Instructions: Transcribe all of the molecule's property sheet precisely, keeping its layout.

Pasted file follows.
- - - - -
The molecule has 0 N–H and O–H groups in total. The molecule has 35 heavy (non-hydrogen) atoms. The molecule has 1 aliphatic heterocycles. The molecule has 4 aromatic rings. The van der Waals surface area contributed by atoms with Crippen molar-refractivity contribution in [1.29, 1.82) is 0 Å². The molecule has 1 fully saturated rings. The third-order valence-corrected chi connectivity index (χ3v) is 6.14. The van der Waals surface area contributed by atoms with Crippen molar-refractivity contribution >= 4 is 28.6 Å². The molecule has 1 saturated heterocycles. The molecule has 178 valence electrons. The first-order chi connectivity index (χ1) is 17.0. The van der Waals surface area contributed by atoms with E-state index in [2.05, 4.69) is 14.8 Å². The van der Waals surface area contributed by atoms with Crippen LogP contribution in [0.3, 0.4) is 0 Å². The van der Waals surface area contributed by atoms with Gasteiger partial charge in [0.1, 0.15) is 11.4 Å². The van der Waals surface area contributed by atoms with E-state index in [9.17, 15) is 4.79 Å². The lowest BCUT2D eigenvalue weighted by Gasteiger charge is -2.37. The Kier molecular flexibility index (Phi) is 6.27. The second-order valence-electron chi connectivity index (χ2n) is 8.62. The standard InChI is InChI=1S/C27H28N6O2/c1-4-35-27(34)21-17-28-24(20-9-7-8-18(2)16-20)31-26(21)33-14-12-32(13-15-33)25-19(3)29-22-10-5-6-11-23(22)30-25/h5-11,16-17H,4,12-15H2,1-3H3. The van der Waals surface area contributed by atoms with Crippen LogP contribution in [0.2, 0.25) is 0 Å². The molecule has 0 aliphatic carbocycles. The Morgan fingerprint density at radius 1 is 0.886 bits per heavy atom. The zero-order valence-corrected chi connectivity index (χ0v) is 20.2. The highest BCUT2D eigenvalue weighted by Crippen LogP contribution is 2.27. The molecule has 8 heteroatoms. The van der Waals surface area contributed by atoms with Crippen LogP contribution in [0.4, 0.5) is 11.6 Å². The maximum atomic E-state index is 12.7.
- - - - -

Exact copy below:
The molecule has 0 N–H and O–H groups in total. The molecule has 35 heavy (non-hydrogen) atoms. The molecule has 1 aliphatic heterocycles. The molecule has 4 aromatic rings. The van der Waals surface area contributed by atoms with Crippen molar-refractivity contribution in [1.29, 1.82) is 0 Å². The molecule has 1 fully saturated rings. The third-order valence-corrected chi connectivity index (χ3v) is 6.14. The van der Waals surface area contributed by atoms with Crippen molar-refractivity contribution >= 4 is 28.6 Å². The molecule has 1 saturated heterocycles. The molecule has 178 valence electrons. The first-order chi connectivity index (χ1) is 17.0. The van der Waals surface area contributed by atoms with E-state index in [2.05, 4.69) is 14.8 Å². The van der Waals surface area contributed by atoms with Crippen LogP contribution in [0.3, 0.4) is 0 Å². The van der Waals surface area contributed by atoms with Gasteiger partial charge in [0.1, 0.15) is 11.4 Å². The van der Waals surface area contributed by atoms with E-state index in [9.17, 15) is 4.79 Å². The lowest BCUT2D eigenvalue weighted by Gasteiger charge is -2.37. The Kier molecular flexibility index (Phi) is 6.27. The second-order valence-electron chi connectivity index (χ2n) is 8.62. The standard InChI is InChI=1S/C27H28N6O2/c1-4-35-27(34)21-17-28-24(20-9-7-8-18(2)16-20)31-26(21)33-14-12-32(13-15-33)25-19(3)29-22-10-5-6-11-23(22)30-25/h5-11,16-17H,4,12-15H2,1-3H3. The van der Waals surface area contributed by atoms with Crippen LogP contribution in [0.2, 0.25) is 0 Å². The molecule has 0 aliphatic carbocycles. The Morgan fingerprint density at radius 1 is 0.886 bits per heavy atom. The zero-order valence-corrected chi connectivity index (χ0v) is 20.2. The highest BCUT2D eigenvalue weighted by Crippen LogP contribution is 2.27. The molecule has 8 heteroatoms. The van der Waals surface area contributed by atoms with Crippen LogP contribution in [0.4, 0.5) is 11.6 Å². The maximum atomic E-state index is 12.7.